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Phylogeography and reproductive variation of the poecilogonous polychaete Boccardia proboscidea (Annelida: Spionidae) along the west coast of North America
Oyarzun, F.X.; Mahon, A.R.; Swalla, B.J.; Halanych, K.M. (2011). Phylogeography and reproductive variation of the poecilogonous polychaete Boccardia proboscidea (Annelida: Spionidae) along the west coast of North America. Evolution & Development 13(6): 489-503. https://hdl.handle.net/10.1111/j.1525-142x.2011.00506.x
In: Evolution & Development. Wiley-Blackwell: Hoboken. ISSN 1520-541X; e-ISSN 1525-142X, more
Peer reviewed article  

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  • Oyarzun, F.X.
  • Mahon, A.R.
  • Swalla, B.J.
  • Halanych, K.M.

Abstract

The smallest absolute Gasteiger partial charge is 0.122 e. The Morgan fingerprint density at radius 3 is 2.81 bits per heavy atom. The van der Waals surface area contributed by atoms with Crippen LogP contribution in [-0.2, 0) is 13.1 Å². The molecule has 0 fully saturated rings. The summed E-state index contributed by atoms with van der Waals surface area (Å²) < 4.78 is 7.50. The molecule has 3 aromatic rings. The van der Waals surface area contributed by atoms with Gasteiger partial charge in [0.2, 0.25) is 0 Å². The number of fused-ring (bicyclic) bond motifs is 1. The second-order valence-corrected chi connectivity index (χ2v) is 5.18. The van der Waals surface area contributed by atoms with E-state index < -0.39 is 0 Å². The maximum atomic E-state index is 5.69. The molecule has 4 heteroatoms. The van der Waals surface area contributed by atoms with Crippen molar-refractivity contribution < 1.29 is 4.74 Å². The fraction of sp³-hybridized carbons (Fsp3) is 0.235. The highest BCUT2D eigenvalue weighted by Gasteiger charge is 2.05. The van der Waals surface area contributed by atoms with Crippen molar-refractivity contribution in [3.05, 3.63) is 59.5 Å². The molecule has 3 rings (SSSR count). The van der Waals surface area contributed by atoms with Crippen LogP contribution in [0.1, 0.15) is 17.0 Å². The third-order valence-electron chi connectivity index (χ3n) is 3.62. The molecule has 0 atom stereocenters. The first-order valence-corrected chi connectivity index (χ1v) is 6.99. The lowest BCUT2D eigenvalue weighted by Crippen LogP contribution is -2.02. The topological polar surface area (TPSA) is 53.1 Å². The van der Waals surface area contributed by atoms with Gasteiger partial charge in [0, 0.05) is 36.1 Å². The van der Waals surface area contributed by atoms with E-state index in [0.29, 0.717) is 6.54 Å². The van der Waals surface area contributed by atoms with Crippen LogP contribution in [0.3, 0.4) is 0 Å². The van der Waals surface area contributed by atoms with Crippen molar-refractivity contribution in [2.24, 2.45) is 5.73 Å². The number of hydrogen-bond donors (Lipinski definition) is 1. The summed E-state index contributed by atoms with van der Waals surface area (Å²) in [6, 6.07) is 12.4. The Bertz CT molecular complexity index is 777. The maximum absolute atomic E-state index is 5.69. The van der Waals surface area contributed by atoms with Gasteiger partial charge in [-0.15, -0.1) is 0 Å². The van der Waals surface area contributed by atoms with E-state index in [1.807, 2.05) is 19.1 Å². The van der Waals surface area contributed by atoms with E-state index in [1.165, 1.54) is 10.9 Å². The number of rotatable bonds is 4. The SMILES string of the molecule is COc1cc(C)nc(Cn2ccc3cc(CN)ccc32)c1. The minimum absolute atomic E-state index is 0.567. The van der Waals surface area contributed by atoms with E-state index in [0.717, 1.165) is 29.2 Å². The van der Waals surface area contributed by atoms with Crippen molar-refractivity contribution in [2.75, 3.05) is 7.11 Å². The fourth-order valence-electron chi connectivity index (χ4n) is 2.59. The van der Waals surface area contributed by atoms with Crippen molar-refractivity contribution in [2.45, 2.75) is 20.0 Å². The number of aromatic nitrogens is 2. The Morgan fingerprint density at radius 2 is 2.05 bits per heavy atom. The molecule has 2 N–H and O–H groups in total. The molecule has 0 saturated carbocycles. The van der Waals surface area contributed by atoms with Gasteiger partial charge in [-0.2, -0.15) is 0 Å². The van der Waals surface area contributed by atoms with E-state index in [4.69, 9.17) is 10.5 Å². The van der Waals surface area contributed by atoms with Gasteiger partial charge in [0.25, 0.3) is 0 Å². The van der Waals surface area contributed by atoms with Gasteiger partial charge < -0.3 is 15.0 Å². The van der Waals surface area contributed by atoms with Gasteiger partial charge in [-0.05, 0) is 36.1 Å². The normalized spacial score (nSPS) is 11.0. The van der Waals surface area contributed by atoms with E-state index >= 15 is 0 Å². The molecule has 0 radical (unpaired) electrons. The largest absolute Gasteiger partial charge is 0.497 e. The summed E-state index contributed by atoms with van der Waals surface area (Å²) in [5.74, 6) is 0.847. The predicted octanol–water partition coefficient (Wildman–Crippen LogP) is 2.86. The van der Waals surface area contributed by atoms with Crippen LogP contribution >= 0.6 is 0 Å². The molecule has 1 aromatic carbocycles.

The ability to produce more than one kind of offspring, or poecilogony, is a striking example of reproductive variability. Traditionally, larval nutrition has been classified as a dichotomy: if offspring obtain nutrition from their mothers (lecithotrophy), there is lower fecundity and greater chance of offspring survival than when they get their nutrition from plankton (planktotrophy). The polychaete Boccardia proboscidea (Spionidae) produces both types of embryos using three different reproductive strategies. In this study, we examined the roles of genetic history and phenotypic plasticity on explaining natural variation in B. proboscidea along the Pacific coast of the United States using two genetic mitochondrial markers, 16S rDNA and Cyt b, and common garden experiments. These data show a single North American West Coast network that is structured, geographically, by the well‐documented biogeographic break near Point Conception, California. The southern group within this network covers a smaller range, but has larger haplotype diversity, than the northern group. Some individuals differing in reproductive type had the same haplotype, indicating independence of these features; however, differences between laboratory and field data suggest additional geographic variation within one of the reproductive types. Females from higher latitudes provide offspring with larger supplies of extra embryonic nutrition than females from southern latitudes. Results herein suggest that both genetic history and developmental plasticity are playing a role in the maintenance of this reproductive polymorphism.

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